20 indicted, accused of bringing 100 pounds of heroin, fentanyl and cocaine to NE Ohio

CLEVELAND, Ohio (WYTV) – Twenty people were indicted in a drug ring that investigators say was responsible for bring over 100 pounds of heroin, cocaine and fentanyl to Northeast Ohio.

Prosecutors say commercial bus lines and vehicles with hidden compartments were used in the transportation of some of the drugs that traveled from Yonkers, New York and Chicago to the Greater Cleveland area.

Some of the conspirators had links to the Sinaloa cartel and notorious drug lord “El Chapo” Guzman.

Named in the 51-count indictment are: Ismael Jacinto Acosta, 37, of Cleveland Heights; Alfonso  Rodrigo, 36, of Warrensville Heights; David Urrabazo-Maldonado, Jr., 29, of Madera, Calif; Tennille Bryant, 36, of Yonkers, N.Y.; James Carver, 36, of Yonkers, N.Y.; Van Herron, 34, of Cleveland; Jose Hernandez, 55, of Chicago; Octavio Rodrigo, 60, of Maple Heights; Juan Carlos Solis, 26, of Chicago; Mario Amador-Ramirez, 52, of Cleveland; Roland Francisco Rivera-Erazo, 32, of Honduras; Maurice Walker, 31, of Cleveland; Manuel Maldonado, 37, of Lyndhurst; Reinaldo Hernandez, 27, of Cleveland; Cesar Zambrano-Espinal, 27, of Cleveland; Kelvin Zambrano, 27, of Cleveland; Jonathan Stepp, 32, of Cleveland; Ryan Miller, 33, of Cleveland; Nancy Vargas, 33, of Tolleson, Ariz. and Margaret Fernandez, 35, of Warrensville Heights.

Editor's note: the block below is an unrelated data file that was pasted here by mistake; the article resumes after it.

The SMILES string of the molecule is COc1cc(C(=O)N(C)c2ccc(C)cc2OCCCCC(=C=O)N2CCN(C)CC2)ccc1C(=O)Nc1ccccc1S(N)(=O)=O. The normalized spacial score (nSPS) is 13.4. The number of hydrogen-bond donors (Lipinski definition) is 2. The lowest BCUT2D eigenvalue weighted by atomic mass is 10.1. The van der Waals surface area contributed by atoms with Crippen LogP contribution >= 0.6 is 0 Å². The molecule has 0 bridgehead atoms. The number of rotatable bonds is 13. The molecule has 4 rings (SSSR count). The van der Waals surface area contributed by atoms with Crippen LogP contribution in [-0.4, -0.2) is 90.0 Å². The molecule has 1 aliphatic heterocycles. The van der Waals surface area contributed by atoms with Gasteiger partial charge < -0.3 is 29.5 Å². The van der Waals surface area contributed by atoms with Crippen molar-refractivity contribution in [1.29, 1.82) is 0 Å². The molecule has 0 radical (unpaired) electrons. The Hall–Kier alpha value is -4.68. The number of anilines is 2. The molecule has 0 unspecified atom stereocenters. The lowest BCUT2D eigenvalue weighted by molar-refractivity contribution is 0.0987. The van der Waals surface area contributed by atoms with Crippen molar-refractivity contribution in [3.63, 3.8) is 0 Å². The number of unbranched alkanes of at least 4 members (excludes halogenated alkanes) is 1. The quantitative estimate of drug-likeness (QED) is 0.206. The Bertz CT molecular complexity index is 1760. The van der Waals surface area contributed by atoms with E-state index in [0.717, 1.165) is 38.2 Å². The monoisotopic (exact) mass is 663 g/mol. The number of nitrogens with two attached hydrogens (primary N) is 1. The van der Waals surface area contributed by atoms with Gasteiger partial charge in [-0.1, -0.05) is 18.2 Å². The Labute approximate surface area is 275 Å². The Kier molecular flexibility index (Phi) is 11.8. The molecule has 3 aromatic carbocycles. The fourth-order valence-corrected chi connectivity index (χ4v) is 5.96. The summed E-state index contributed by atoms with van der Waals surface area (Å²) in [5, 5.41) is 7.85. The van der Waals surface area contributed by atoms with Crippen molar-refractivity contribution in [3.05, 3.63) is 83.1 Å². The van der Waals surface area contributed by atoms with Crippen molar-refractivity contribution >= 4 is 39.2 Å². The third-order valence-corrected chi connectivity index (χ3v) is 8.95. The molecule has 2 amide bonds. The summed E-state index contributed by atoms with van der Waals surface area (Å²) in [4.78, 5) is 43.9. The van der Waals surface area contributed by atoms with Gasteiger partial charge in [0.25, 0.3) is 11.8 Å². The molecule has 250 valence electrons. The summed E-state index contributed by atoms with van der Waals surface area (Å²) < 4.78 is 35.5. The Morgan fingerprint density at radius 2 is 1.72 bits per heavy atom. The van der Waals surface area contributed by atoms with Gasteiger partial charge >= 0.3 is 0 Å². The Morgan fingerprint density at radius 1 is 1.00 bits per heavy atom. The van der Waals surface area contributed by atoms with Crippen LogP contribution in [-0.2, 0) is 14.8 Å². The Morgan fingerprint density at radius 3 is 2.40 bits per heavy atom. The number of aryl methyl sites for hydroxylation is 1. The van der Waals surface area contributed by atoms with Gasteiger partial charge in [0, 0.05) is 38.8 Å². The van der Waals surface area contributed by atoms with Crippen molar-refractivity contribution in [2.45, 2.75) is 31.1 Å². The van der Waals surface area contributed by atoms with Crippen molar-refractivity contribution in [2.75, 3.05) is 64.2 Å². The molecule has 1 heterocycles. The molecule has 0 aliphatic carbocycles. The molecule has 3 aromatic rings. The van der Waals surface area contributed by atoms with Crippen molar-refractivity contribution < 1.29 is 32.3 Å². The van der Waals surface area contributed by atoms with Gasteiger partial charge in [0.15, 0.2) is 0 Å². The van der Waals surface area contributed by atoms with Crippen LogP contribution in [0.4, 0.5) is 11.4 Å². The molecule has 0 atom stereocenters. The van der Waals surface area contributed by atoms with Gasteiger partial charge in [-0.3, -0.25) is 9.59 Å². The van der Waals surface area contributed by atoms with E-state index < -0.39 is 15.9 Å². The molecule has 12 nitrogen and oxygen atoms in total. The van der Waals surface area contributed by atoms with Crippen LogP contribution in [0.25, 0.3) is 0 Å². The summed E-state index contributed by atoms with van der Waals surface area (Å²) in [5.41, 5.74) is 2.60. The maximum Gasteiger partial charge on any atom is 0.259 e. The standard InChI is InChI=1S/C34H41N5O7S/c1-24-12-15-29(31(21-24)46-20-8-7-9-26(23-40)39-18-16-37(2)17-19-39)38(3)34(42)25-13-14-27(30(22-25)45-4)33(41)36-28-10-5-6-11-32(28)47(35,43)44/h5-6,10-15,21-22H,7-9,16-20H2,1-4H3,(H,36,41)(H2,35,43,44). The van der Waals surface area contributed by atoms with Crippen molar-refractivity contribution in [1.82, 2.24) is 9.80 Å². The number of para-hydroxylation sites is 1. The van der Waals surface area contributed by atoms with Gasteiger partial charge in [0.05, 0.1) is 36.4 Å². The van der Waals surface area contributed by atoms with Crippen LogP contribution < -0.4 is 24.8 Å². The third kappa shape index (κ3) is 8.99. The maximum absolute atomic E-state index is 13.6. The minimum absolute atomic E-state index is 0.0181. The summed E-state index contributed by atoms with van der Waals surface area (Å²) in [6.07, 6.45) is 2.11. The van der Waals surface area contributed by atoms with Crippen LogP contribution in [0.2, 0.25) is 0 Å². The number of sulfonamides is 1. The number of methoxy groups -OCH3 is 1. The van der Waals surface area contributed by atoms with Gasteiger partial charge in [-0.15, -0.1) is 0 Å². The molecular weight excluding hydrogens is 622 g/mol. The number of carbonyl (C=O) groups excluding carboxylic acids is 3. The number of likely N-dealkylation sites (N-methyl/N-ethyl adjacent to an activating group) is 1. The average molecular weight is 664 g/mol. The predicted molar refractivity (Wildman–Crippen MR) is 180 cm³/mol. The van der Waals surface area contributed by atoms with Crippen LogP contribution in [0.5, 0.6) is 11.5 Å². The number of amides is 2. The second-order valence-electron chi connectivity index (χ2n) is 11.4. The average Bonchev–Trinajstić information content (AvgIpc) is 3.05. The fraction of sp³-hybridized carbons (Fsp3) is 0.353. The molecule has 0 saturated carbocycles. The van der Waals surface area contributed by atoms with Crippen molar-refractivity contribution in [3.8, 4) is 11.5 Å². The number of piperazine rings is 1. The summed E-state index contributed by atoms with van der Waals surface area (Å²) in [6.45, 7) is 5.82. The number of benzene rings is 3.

According to the indictment, the group conspired together from 2010 to 2016 to obtain drugs from suppliers in Chicago and New York and then sell the drugs in Northeast Ohio.

A home on West 130th Street in Cleveland and in Maple Heights were used to house and distribute the drugs and money.

“This organization is responsible for bringing nearly 100 pounds of heroin, cocaine and fentanyl into Northeast Ohio,” U.S. Attorney Carole S. Rendon said. “Sadly, the death toll continues to mount from this epidemic. Daily we mourn as parents bury their children and children bury their parents. In response, we will continue to aggressively target drug traffickers, while working just as aggressively to reduce the demand for drugs and to provide treatment for those already addicted.”

Kathy A. Enstrom, special agent in charge, IRS Criminal Investigation, said the indictments are victory for all citizens and commended local, state and federal law enforcement agencies for their work on the case.